FAR EAST FAMILY BAND - Nipponjin - Join Our Mental Phase Sound
"Aozura present a reissue of Far East Family Band's Nipponjin - Join Our Mental Phase Sound, originally released in 1975. Regarded by many as the first Japanese progressive rock group, the Far East Family Band featured the keyboardist and future new age composer, Kitaro. A keyboard-dominated space rock band, the Far East Family Band played extended compositions that brought comparisons to Tangerine Dream and early Pink Floyd. Nipponjin, the band's second album under their new name (the trio changed their name from Far Out to Far East Family Band following the release of Nihonjin which appeared on the Denon label in 1973) following, featured re-recorded material from the previous, The Cave Down To Earth as well as Nihonjin and was produced by Tangerine Dream's Klaus Schulze. The band's synthesizer-drenched sound had much to do with the meeting of keyboard player and soon to be new age composer Kitaro's meeting with Schultz during a trip to Europe. One of Japan's earliest prog bands, Far East Family became hugely popular in Japan and also achieved considerable attention in Europe too. The group went on to release two further albums, Parallel World (1976) and Tenkeyin (1977) but it is Kitaro who enjoyed lasting fame for his legendary Silk Road albums. No.14 on Julian Cope's list of top Japanese albums. Digitally remastered. Highly collectable. 180 gram vinyl; orange color vinyl; hand-numbered sleeve." - Aozura .
After nearly a decade of false starts, multiple game plans veering off the rails, and a handful of shattered hopes and/or dreams, the odyssey is finally complete—the new Fusetron site is here.
This is the first phase of a multipart rollout that will span the next few months: the currently browsable stock includes miscellaneous new releases from the past 8+ months (we have a lot of catching up to do), plus approximately a third of our backstock. Note that we’ve reduced/slashed prices on many titles and will continue to do so in order to make room for new stock. We’ll also be expanding / tweaking / improving / debugging the site itself (for example, we still have work to do on the automated international postage system, not to mention the inevitable inventory discrepancies that come with transferring an ancient and massive database to a new system).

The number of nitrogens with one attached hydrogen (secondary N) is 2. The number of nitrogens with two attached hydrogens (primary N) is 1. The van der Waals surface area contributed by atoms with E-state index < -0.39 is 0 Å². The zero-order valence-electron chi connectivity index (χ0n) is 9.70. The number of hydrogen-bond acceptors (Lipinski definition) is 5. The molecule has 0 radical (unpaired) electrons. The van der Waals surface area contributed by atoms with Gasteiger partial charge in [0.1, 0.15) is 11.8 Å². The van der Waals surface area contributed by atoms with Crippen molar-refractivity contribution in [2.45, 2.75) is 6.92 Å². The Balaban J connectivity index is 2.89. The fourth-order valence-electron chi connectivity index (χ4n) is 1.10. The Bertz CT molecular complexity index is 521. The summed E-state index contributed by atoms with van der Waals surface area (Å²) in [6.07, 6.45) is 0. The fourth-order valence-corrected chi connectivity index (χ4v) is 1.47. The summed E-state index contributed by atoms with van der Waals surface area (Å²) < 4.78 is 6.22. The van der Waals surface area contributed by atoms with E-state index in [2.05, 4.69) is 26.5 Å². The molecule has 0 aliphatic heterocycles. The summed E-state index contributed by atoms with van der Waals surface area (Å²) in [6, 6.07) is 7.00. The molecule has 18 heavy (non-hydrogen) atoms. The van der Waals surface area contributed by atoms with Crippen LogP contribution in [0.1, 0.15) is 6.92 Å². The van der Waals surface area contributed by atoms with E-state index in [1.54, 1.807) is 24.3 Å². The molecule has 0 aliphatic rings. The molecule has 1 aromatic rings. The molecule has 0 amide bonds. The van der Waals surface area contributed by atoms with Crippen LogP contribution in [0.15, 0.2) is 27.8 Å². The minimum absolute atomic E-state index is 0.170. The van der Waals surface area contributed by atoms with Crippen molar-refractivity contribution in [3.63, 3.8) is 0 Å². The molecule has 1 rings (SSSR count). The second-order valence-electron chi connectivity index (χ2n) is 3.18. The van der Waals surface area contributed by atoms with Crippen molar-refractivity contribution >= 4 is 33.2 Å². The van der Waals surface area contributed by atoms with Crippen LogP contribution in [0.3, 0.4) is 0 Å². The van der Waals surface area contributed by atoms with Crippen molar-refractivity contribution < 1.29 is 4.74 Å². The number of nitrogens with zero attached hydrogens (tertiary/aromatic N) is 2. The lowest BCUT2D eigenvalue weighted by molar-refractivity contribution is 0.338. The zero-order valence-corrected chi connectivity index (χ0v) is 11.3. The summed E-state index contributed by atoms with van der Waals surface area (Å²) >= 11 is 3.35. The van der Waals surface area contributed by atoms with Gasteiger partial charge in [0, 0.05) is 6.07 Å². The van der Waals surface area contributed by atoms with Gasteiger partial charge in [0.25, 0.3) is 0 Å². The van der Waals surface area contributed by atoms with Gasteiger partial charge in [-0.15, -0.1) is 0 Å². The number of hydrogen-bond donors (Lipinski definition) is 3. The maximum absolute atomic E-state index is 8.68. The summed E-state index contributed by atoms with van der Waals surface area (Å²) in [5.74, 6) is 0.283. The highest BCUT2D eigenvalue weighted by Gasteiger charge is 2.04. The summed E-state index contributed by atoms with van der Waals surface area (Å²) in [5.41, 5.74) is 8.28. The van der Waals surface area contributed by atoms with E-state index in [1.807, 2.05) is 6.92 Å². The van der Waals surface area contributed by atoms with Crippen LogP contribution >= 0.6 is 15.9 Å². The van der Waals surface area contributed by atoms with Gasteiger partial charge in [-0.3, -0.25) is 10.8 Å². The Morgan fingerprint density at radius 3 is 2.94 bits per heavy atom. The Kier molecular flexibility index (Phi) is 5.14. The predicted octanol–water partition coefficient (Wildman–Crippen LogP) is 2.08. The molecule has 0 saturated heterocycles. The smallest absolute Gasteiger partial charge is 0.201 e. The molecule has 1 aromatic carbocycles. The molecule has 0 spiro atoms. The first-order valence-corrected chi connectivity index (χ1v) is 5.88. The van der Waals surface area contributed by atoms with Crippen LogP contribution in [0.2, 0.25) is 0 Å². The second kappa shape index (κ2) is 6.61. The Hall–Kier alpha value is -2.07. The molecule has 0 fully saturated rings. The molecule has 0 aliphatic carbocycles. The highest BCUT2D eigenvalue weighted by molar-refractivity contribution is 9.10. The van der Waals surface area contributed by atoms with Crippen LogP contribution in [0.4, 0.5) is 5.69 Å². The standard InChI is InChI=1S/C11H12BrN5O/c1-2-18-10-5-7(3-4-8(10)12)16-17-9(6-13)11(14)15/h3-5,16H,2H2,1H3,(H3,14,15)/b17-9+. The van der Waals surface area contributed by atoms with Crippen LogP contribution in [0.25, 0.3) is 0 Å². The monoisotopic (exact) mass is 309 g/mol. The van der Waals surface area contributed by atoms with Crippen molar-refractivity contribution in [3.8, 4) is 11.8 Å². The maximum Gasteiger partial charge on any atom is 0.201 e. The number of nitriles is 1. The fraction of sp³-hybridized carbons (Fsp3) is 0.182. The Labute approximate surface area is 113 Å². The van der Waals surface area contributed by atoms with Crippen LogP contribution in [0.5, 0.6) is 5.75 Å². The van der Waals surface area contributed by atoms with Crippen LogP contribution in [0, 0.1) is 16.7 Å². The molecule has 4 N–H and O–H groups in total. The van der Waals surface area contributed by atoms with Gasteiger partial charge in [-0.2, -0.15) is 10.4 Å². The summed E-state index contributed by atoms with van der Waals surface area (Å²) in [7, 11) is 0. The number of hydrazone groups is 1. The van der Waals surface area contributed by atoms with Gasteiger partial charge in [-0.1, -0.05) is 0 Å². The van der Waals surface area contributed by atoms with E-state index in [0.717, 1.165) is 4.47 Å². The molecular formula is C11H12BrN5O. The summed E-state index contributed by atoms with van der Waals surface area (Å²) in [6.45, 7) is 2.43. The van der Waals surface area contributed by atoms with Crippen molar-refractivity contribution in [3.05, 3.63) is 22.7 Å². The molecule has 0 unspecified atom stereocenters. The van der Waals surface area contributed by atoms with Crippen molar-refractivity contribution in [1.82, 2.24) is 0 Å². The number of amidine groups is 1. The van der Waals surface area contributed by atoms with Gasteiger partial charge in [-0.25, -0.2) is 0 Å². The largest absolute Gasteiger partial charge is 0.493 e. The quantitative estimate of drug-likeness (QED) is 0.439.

Over the next few months, as we take inventory, clean house, and delve into our storage, we will be uploading thousands of additional items, gradually, on a near-daily basis. This will include the majority of the LPs, as well as many titles, in all formats, once thought long-gone. Many currently “sold out” items are likely to resurface.
Finally, once our general backstock is up (probably in the next two or three months) we’ll begin making our extensive stockpile of rarities available online for the first time: tons of random out-of-print titles, "deadstock," warehouse finds, secondhand collectibles, etc., accumulated over the past few decades.
Frequent/returning customers will be getting early access to these items. Details to follow on how this will work (a priority mailing list? a 'frequent flyer'-like program?), but it will not be based on dollars spent. We want to reward those who consistently support us, especially in the discogs marketplace era (to those who show up trying to poach five copies of a one-off rarity, and nothing else, ever… ¯\_(ツ)_/¯ ).
So—we suggest you take some time to dig through the site—even we’ve been surprised by what’s been turning up, and there’s much more to come.